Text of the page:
On the last day, Gudisa and I managed to run the 18km from the house to the village from which the bus went back to Addis in time to claim places on the bus home – I was a little concerned as we were told that after 7am all the seats would probably be gone. This adds extra pressure to trying to run up an enormous hill, but proved a good incentive. Having arrived just after seven we secured our seats and sat drinking coffee until the bus decided it was time to actually leave. There are two rushes for buses here. The first is often by people sent by friends or relatives to secure places on the bus for them, and the second is by those coming to actually claim the seats. As there is no specified departure time, this is all pretty confusing, and I was glad to have Gudisa with me!

In all, we’d managed to get a good three days of training done at the same time as visiting one of the remotest places I’ve ever been, and I feel privileged to have experienced a truly Ethiopian Easter celebration.


Gudisa’s father and two of the neighbours

I realise I’m a bit behind with posting training, so the last two weeks are below. We’ve made friends with Binyem, who is in charge of access to the track in the National Stadium, which is good news for the next 5 weeks training. He is letting me train after the national squad, which means I turn up to watch them train and then do my session with some of the best runners in the world watching while they stretch on the infield. I shouldn’t think they’re hugely impressed. Watching Mohammed Aman fly through 22-second 200m repeats before you train has a way of getting you fired up to run, though. Unfortunately I won’t be seeing Bekele training there – he puts his recurring problem with calf injuries down to the track’s firm surface, and is spending $400,000 dollars on building himself a softer one 20km outside Addis.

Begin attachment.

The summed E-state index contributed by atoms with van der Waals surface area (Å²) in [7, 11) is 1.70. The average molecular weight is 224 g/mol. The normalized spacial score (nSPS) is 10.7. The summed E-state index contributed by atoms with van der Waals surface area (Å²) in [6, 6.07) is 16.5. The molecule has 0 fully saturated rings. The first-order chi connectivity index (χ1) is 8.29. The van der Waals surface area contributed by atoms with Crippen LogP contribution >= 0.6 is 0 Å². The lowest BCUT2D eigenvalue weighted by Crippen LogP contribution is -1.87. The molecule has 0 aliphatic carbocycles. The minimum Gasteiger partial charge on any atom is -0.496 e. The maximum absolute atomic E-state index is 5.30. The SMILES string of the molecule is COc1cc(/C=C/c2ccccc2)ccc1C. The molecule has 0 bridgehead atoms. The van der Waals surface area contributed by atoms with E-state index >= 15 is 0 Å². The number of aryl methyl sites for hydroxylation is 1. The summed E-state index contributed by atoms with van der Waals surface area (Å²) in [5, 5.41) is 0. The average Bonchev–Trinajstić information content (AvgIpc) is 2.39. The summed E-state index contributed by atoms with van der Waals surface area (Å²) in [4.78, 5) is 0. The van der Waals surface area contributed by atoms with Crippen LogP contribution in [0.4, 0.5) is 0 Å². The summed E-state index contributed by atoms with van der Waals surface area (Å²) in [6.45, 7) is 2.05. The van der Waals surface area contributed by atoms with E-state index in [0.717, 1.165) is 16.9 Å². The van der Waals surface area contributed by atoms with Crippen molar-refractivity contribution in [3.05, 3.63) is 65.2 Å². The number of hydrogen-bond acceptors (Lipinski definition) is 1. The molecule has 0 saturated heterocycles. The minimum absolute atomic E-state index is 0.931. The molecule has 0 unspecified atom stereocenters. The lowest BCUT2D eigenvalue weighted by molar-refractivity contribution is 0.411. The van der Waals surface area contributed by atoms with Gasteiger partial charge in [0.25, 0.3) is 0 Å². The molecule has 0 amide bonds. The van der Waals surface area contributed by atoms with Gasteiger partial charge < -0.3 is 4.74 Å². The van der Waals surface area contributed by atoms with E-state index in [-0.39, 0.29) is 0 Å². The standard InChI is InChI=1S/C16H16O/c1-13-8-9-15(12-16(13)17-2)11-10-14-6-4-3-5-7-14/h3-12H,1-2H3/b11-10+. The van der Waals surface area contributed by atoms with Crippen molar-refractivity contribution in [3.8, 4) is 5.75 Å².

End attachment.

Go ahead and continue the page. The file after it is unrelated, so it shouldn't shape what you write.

Sunday 1st – 12 miles easy. I still seem to have a slight cold.

Monday 2nd – 8 miles easy.

Tuesday 3rd  – AM 4 miles steady. PM – 2 mile warm up, 2 sets of 7 x 400m with 1 minute recovery and 5 mins between sets in 71 seconds in the National Stadium.

Wednesday 4th  – AM 8 miles. Hard due to the mud that has accumulated since the belg rains started. PM – 4 miles on the road.

Thursday 5th  – AM 7.5 miles fartlek on a dirt road. PM 4.5 miles easy.

Friday 6th  – 8 miles steady.

Saturday 7th – AM 2.5 mile warm up, 40 minutes ‘tempo’ on grass. Not too fast – in Bekoji at 3,000m above sea level! PM – 4 miles easy.

Total – 77 miles

Sunday 8th AM – 2.5 miles warm up, 400, 800, 400, 800, 400 with 1 minute recovery, 3 minutes rest, 400, 600, 400, 600, 400 with 1 minute recovery, 3 minutes rest, 4 x 200m with 1 minute recovery on the track in Bekoji. PM – 4.5 miles easy.

Monday 9th  – AM 8 miles, easy pace but still hard due to the altitude. PM – 5 miles easy.

Tuesday 10th  – 2.5 mile warm up, 10 reps of a hill that took about 1 minute 50 to get up, 1.5 mile warm down.

Wednesday 11th  – AM 8 miles easy. Felt ok considering yesterday. PM – 5 miles steady.

Thursday 12th  – 12 miles hard with group.

Friday 13th  – AM 2 mile warm up, 2 sets of 4 x 1km with 1 minute recovery and 5 minutes between sets in 3.06 average. PM 4 miles easy.

Saturday 14th  – DNR. First rest day of the trip.

Total – 72 miles